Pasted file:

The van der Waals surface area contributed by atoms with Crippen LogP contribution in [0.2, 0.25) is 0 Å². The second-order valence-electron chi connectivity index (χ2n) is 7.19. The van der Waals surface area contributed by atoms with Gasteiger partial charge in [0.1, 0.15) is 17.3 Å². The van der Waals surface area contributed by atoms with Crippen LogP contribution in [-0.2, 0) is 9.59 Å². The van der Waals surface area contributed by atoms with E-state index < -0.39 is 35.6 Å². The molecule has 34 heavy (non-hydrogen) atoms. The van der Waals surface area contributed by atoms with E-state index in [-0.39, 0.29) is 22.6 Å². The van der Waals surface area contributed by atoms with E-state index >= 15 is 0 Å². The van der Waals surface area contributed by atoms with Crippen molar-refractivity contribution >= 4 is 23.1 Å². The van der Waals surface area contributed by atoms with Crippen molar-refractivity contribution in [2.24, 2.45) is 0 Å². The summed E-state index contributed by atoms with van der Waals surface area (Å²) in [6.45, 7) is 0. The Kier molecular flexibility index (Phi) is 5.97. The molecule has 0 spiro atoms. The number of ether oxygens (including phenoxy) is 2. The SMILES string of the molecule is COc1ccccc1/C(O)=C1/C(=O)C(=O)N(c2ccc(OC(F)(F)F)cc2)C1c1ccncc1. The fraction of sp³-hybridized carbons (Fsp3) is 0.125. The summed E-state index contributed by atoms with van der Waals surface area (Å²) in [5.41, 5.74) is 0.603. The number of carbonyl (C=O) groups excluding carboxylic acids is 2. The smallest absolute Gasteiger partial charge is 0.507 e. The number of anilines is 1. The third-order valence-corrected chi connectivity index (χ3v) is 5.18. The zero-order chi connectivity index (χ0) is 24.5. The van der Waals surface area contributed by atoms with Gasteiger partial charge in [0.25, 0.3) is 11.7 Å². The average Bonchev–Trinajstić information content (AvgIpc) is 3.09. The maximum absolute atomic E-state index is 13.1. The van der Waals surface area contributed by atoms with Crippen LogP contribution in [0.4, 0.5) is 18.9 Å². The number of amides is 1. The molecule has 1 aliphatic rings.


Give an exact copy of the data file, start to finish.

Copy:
The van der Waals surface area contributed by atoms with Crippen LogP contribution in [0.2, 0.25) is 0 Å². The second-order valence-electron chi connectivity index (χ2n) is 7.19. The van der Waals surface area contributed by atoms with Gasteiger partial charge in [0.1, 0.15) is 17.3 Å². The van der Waals surface area contributed by atoms with Crippen LogP contribution in [-0.2, 0) is 9.59 Å². The van der Waals surface area contributed by atoms with E-state index < -0.39 is 35.6 Å². The molecule has 34 heavy (non-hydrogen) atoms. The van der Waals surface area contributed by atoms with E-state index in [-0.39, 0.29) is 22.6 Å². The van der Waals surface area contributed by atoms with E-state index >= 15 is 0 Å². The van der Waals surface area contributed by atoms with Crippen molar-refractivity contribution >= 4 is 23.1 Å². The van der Waals surface area contributed by atoms with Crippen molar-refractivity contribution in [2.24, 2.45) is 0 Å². The summed E-state index contributed by atoms with van der Waals surface area (Å²) in [6.45, 7) is 0. The Kier molecular flexibility index (Phi) is 5.97. The molecule has 0 spiro atoms. The number of ether oxygens (including phenoxy) is 2. The SMILES string of the molecule is COc1ccccc1/C(O)=C1/C(=O)C(=O)N(c2ccc(OC(F)(F)F)cc2)C1c1ccncc1. The fraction of sp³-hybridized carbons (Fsp3) is 0.125. The summed E-state index contributed by atoms with van der Waals surface area (Å²) in [5.41, 5.74) is 0.603. The number of carbonyl (C=O) groups excluding carboxylic acids is 2. The smallest absolute Gasteiger partial charge is 0.507 e. The number of anilines is 1. The third-order valence-corrected chi connectivity index (χ3v) is 5.18. The zero-order chi connectivity index (χ0) is 24.5. The van der Waals surface area contributed by atoms with Gasteiger partial charge in [0.25, 0.3) is 11.7 Å². The average Bonchev–Trinajstić information content (AvgIpc) is 3.09. The maximum absolute atomic E-state index is 13.1. The van der Waals surface area contributed by atoms with Crippen LogP contribution in [0.4, 0.5) is 18.9 Å². The number of amides is 1. The molecule has 1 aliphatic rings.